Turquoise beads have been used in jewelry making for a long time, and continue to be ever popular in the modern world today. Their abundance makes them not too expensive to purchase as far as gemstones go, and their great beauty makes them highly enticing for jewelers to use.
They look particularly effective when coupled with metal. Gold sets their color off the best, but silver also can create an interesting and highly beautiful effect when combined with turquoise beads.
Turquoise beads are strung into necklaces, or arranged into beautiful pendant arrangements. Many exotic cultures have put their own stamp on turquoise beads, with Egyptian, Persian and Native American among the most exceptional.
Color of turquoise beads
The origin of turquoise beads affects the color that the gemstone will appear. The best turquoise beads are of Perisan origin, and are a highly prized "robin's egg blue", with no hints of green.
Turquoise beads from America and Mexico tend to have a strong green influence to them. This green is thought to indicate the presence of copper within the stone.
The more blue the turquoise bead, the more valuable the gemstone.
Caring for turquoise beads
Turquoise beads are relatively soft, and should be cared for carefully to ensure that they are not damaged. They readily absorb the oils from human skin on contact, and this can discolor them over time. Damage to turquoise beads cannot be reversed, so take care of them in your jewelry.
Stripping type cleaners should be avoided, and colored jewelry cleaner will be absorbed by the porous turquoise beads and should hence be avoided.
History of turquoise beads
The cultural and monetary value given to turquoise as a gemstone across history has meant that the production of turquoise beads for jewelry was never too far behind. The beauty of this opaque, blue based stoned has lasted throughout time in all cultures who could mine it.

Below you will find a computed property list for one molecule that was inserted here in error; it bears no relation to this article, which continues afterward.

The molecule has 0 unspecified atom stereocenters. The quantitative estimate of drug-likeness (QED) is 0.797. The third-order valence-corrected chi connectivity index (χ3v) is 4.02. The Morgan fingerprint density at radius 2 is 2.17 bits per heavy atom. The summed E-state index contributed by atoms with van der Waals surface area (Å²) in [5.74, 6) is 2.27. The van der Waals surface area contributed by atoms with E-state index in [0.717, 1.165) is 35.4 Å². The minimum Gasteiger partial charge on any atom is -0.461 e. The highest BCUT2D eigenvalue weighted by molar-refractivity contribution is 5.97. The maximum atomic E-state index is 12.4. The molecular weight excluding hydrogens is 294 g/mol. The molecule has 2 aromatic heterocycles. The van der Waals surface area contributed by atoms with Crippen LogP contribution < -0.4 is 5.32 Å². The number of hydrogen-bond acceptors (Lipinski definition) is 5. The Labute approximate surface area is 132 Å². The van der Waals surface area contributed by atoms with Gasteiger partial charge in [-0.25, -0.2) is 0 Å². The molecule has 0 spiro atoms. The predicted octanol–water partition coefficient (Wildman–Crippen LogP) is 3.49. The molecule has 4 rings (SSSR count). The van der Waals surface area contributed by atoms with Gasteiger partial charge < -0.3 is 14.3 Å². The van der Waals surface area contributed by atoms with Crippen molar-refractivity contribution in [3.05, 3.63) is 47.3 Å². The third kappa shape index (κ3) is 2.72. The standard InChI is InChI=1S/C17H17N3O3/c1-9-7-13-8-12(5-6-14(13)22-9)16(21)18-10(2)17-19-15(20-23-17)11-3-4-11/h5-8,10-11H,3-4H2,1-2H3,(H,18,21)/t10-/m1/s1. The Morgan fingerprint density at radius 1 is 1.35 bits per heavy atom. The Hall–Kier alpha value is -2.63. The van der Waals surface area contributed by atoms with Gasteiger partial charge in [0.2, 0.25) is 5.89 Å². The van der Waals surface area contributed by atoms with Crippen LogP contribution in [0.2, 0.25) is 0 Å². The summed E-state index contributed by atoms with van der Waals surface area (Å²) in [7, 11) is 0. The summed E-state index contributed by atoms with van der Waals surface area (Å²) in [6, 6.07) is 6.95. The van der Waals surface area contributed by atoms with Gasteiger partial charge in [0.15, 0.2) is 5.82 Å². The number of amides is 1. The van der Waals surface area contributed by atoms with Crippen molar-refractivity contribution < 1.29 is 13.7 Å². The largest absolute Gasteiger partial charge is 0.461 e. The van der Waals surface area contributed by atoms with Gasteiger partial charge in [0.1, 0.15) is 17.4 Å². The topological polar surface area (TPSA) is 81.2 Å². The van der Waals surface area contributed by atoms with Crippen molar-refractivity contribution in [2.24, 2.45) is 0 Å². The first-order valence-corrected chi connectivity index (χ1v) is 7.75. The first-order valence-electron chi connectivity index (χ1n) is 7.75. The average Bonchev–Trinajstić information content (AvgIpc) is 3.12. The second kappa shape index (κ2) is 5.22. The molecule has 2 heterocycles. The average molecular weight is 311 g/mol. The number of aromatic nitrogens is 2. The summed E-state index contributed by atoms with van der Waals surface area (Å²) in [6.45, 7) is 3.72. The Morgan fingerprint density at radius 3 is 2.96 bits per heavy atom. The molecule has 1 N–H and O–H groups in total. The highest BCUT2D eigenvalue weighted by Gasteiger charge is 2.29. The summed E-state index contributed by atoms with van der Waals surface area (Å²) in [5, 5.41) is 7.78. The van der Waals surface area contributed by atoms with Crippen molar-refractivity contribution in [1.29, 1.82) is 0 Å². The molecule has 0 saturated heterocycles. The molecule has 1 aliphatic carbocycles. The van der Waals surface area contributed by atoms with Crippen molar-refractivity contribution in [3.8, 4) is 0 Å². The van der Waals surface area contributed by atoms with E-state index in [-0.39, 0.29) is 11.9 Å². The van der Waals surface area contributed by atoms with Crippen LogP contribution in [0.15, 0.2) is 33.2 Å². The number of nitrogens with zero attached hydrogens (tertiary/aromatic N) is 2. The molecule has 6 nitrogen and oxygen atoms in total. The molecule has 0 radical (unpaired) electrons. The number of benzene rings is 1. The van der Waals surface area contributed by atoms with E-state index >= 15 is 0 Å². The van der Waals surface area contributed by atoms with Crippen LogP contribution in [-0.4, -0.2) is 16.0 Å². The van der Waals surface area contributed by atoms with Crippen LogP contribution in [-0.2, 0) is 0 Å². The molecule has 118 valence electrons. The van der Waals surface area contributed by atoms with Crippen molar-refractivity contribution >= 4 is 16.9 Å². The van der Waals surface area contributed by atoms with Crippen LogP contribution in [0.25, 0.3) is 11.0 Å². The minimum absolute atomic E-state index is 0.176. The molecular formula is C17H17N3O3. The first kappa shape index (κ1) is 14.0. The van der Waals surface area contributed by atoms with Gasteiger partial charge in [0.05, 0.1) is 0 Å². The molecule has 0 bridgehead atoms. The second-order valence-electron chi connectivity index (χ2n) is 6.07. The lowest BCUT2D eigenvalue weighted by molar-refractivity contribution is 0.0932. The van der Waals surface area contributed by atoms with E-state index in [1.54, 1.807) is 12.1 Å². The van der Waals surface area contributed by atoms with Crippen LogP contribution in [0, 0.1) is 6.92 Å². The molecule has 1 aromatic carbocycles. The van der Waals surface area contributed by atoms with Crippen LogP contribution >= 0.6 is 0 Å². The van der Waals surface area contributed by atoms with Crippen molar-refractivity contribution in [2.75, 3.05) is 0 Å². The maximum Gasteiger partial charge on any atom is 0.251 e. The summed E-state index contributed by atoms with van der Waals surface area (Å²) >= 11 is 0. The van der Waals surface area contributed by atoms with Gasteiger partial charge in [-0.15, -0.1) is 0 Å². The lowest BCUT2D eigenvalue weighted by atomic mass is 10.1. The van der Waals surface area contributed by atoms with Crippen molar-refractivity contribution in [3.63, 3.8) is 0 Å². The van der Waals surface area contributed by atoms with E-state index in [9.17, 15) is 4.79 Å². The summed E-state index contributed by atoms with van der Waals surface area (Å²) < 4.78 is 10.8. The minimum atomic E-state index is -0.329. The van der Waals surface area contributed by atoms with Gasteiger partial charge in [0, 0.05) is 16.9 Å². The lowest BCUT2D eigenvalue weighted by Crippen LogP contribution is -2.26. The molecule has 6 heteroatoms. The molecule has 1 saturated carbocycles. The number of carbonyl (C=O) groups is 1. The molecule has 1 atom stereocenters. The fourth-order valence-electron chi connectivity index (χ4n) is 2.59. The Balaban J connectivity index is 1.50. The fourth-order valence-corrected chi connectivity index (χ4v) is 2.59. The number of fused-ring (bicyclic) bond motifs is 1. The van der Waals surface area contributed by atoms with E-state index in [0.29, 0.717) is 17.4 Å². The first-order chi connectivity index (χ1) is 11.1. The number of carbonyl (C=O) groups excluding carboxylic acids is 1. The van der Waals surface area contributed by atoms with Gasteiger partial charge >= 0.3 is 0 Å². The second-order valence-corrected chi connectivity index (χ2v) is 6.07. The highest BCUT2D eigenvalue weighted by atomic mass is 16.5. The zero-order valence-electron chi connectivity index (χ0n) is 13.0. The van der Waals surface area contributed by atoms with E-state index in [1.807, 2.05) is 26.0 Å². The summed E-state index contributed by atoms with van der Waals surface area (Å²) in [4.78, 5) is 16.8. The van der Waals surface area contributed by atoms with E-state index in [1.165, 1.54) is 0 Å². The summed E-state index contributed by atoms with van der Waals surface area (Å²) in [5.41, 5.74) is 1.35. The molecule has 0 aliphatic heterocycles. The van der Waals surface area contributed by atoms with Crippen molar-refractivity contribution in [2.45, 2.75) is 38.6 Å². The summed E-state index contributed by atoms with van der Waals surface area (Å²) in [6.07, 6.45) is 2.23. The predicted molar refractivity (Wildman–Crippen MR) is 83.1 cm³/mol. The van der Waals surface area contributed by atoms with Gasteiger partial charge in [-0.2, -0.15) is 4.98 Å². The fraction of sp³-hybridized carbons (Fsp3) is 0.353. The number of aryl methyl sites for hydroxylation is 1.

The turquoise beads of a bracelet found on the wrist of Egyptian Queen Zer within her tomb in the early 20th century were dated back to 5500 BC. Turquoise beads were hugely popular in Egyptian jewelry making to the extent that they invented methods of producing glass beads that would look like the gemstone.
When turquoise beads themselves were unable to be used by Egyptian craftsmen, beads that had the appearance of this precious stone were used instead.
Turquoise was mined in the Middle Eastern region throughout this ancient time, and used in amulets, jewelry decoration and religious practices.
Turquoise beaded pieces carved with Islamic and Persian proverbs have been discovered. The turquoise stone itself was sacred and revered, and is still the national gemstone of Iran today.
As trading throughout the world was made possible by travel, turquoise mines began to surface in parts of Mexico before 1000 AD. The Aztec people were fond of turquoise, and used it in their rituals and ceremonies.
Native American cultures were quick to adopt turquoise beads among their practices when the precious stone became available through trade. Turquoise mines were established through much of the South West region of what is now America. They stamped designs upon them, strung turquoise beads into intricate necklaces, and hung them above their homes.
Turquoise beads were fashionable in Europe around the Middle Ages. As trade increased with the Middle and Far Eastern cultures, the use of turquoise beads in their jewelry increased as well.
Between all these cultures around the world, turquoise beads in jewelry have been admired greatly for millennia.
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